Conservatives who claim to love the Constitution are forever wanting to change the Constitution. One might almost question the sincerity of their affection.
Congressional Republicans have tried repeatedly — and will again — to limit free speech by means of an amendment that would allow Congress to ban the burning or other "desecration" of the American flag. They would let Michele Bachmann rewrite James Madison, and they've won House of Representatives approval of this proposal on several occasions. Fortunately, a more sober-minded, Democratic-majority Senate has declined go along.
The Tea Baggers have barrels of bad ideas and one of the worst is their balanced-budget amendment, but since the Baggers run the Republican Party now, this scheme too gets taken seriously. The proposed amendment would require a balanced federal budget every year, cap federal spending at 18 percent of gross domestic product, prohibit any tax increase without a two-thirds majority of Congress, and prohibit any increase in the national debt without a three-fifths majority.
If the amendment was adopted, the government would be unable to respond to emergency, whether military invasion, natural disaster or economic downtown. The central government was paralyzed just that way under the Articles of Confederation, and that was a big reason for the adoption of the Constitution — so that the government could raise revenue. The Founders considered and rejected restraints such as those now urged by right-wing radicals. (Who are not strong on American history, obviously. One of the Republican presidential candidates, Herman Cain, confused the Constitution with the Declaration of Independence throughout a speech announcing his candidacy. Bachmann and Sarah Palin have demonstrated broad ignorance of America's past too.)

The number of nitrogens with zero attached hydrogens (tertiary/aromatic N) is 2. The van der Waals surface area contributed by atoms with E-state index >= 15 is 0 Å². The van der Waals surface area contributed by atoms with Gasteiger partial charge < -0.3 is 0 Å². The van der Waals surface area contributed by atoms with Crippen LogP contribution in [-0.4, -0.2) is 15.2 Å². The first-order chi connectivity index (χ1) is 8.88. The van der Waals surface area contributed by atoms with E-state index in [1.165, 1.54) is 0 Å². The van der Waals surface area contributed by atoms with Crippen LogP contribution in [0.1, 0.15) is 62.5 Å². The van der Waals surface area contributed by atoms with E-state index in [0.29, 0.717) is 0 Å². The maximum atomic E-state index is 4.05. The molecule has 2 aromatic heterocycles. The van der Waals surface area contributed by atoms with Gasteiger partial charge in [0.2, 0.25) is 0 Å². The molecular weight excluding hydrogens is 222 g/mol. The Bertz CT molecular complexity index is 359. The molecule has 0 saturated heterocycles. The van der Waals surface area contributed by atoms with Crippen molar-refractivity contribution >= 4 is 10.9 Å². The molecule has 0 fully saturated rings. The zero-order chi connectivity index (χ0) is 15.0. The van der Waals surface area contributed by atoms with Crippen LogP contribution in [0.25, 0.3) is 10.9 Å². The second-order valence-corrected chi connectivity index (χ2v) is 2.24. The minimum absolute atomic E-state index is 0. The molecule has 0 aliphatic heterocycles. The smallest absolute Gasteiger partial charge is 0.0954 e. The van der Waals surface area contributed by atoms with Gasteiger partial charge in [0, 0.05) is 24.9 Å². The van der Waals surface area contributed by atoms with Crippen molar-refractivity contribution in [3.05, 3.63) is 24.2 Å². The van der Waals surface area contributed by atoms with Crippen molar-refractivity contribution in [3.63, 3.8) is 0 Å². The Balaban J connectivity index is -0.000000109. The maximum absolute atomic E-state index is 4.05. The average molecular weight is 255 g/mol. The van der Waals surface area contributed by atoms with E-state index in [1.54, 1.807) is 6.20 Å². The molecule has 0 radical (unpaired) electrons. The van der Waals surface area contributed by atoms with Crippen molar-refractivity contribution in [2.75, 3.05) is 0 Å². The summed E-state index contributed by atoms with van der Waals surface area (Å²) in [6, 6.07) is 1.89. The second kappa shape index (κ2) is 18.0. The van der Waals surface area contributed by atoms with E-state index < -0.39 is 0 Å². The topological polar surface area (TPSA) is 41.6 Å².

Texas Gov. Rick Perry, yet another spooky Republican presidential hopeful, has announced his support of a constitutional amendment to ban gay marriages nationwide. Though Perry purports to believe in states' rights, he'd strip states of the right to legalize same-sex marriages, as a few of them have done.
Perry may actually see more in the Constitution that he doesn't like than he does. Certainly the business about separating church and state can't sit well with him. Just last weekend he was hosting what he called a national day of prayer in Houston, he and like-minded others praying and preaching up a storm. All this was done in partnership with the fundamentalist American Family Association, a Tupelo, Miss., group that opposes abortion and gay rights and believes that the First Amendment's freedom of religion applies only to Christians.
The U.S. Constitution, that noble document, must be protected from friends such as Perry and his kind. It barely survived the last Texas president.